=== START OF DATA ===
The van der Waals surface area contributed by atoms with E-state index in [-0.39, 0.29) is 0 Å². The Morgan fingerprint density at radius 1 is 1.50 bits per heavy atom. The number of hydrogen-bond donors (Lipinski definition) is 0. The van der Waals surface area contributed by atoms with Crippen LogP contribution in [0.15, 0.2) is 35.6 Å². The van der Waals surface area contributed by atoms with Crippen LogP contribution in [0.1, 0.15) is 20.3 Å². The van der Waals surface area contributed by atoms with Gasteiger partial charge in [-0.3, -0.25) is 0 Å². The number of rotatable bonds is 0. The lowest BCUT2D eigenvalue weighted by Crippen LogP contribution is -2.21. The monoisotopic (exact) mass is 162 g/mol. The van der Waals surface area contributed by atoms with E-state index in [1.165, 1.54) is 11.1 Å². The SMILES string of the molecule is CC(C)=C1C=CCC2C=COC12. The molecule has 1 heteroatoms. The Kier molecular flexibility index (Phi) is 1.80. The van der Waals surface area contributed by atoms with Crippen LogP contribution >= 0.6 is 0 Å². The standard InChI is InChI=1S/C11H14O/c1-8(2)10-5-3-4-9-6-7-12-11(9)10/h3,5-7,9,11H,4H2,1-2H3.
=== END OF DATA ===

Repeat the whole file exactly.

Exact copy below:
The van der Waals surface area contributed by atoms with E-state index in [-0.39, 0.29) is 0 Å². The Morgan fingerprint density at radius 1 is 1.50 bits per heavy atom. The number of hydrogen-bond donors (Lipinski definition) is 0. The van der Waals surface area contributed by atoms with Crippen LogP contribution in [0.15, 0.2) is 35.6 Å². The van der Waals surface area contributed by atoms with Crippen LogP contribution in [0.1, 0.15) is 20.3 Å². The van der Waals surface area contributed by atoms with Gasteiger partial charge in [-0.3, -0.25) is 0 Å². The number of rotatable bonds is 0. The lowest BCUT2D eigenvalue weighted by Crippen LogP contribution is -2.21. The monoisotopic (exact) mass is 162 g/mol. The van der Waals surface area contributed by atoms with E-state index in [1.165, 1.54) is 11.1 Å². The SMILES string of the molecule is CC(C)=C1C=CCC2C=COC12. The molecule has 1 heteroatoms. The Kier molecular flexibility index (Phi) is 1.80. The van der Waals surface area contributed by atoms with Crippen LogP contribution >= 0.6 is 0 Å². The standard InChI is InChI=1S/C11H14O/c1-8(2)10-5-3-4-9-6-7-12-11(9)10/h3,5-7,9,11H,4H2,1-2H3.